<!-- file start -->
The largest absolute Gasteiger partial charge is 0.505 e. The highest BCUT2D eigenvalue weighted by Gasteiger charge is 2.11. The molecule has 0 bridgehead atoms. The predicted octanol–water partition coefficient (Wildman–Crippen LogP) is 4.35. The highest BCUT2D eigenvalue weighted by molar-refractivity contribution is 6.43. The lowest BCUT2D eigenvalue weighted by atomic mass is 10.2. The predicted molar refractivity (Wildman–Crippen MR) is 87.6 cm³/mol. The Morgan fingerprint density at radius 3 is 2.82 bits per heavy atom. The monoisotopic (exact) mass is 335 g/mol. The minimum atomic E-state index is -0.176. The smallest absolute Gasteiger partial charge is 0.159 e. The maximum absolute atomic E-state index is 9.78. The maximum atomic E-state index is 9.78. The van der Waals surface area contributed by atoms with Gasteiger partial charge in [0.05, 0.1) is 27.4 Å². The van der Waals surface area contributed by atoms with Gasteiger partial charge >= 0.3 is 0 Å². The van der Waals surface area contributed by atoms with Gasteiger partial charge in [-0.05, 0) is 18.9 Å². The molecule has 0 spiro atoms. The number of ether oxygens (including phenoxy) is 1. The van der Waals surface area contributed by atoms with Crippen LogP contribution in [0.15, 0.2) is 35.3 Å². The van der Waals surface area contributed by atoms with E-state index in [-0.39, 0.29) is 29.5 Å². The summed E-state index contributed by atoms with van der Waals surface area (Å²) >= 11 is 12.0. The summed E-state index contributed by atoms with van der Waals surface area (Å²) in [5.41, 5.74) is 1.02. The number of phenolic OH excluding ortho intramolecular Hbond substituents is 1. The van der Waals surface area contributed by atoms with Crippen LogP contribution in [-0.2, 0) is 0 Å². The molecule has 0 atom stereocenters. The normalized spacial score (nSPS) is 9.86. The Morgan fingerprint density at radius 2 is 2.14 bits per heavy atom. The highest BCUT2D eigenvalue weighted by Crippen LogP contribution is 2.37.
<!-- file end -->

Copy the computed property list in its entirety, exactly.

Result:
The largest absolute Gasteiger partial charge is 0.505 e. The highest BCUT2D eigenvalue weighted by Gasteiger charge is 2.11. The molecule has 0 bridgehead atoms. The predicted octanol–water partition coefficient (Wildman–Crippen LogP) is 4.35. The highest BCUT2D eigenvalue weighted by molar-refractivity contribution is 6.43. The lowest BCUT2D eigenvalue weighted by atomic mass is 10.2. The predicted molar refractivity (Wildman–Crippen MR) is 87.6 cm³/mol. The Morgan fingerprint density at radius 3 is 2.82 bits per heavy atom. The monoisotopic (exact) mass is 335 g/mol. The minimum atomic E-state index is -0.176. The smallest absolute Gasteiger partial charge is 0.159 e. The maximum absolute atomic E-state index is 9.78. The maximum atomic E-state index is 9.78. The van der Waals surface area contributed by atoms with Gasteiger partial charge in [0.05, 0.1) is 27.4 Å². The van der Waals surface area contributed by atoms with Gasteiger partial charge >= 0.3 is 0 Å². The van der Waals surface area contributed by atoms with Gasteiger partial charge in [-0.05, 0) is 18.9 Å². The molecule has 0 spiro atoms. The number of ether oxygens (including phenoxy) is 1. The van der Waals surface area contributed by atoms with Crippen LogP contribution in [0.15, 0.2) is 35.3 Å². The van der Waals surface area contributed by atoms with E-state index in [-0.39, 0.29) is 29.5 Å². The summed E-state index contributed by atoms with van der Waals surface area (Å²) >= 11 is 12.0. The summed E-state index contributed by atoms with van der Waals surface area (Å²) in [5.41, 5.74) is 1.02. The number of phenolic OH excluding ortho intramolecular Hbond substituents is 1. The van der Waals surface area contributed by atoms with Crippen LogP contribution in [-0.2, 0) is 0 Å². The molecule has 0 atom stereocenters. The normalized spacial score (nSPS) is 9.86. The Morgan fingerprint density at radius 2 is 2.14 bits per heavy atom. The highest BCUT2D eigenvalue weighted by Crippen LogP contribution is 2.37.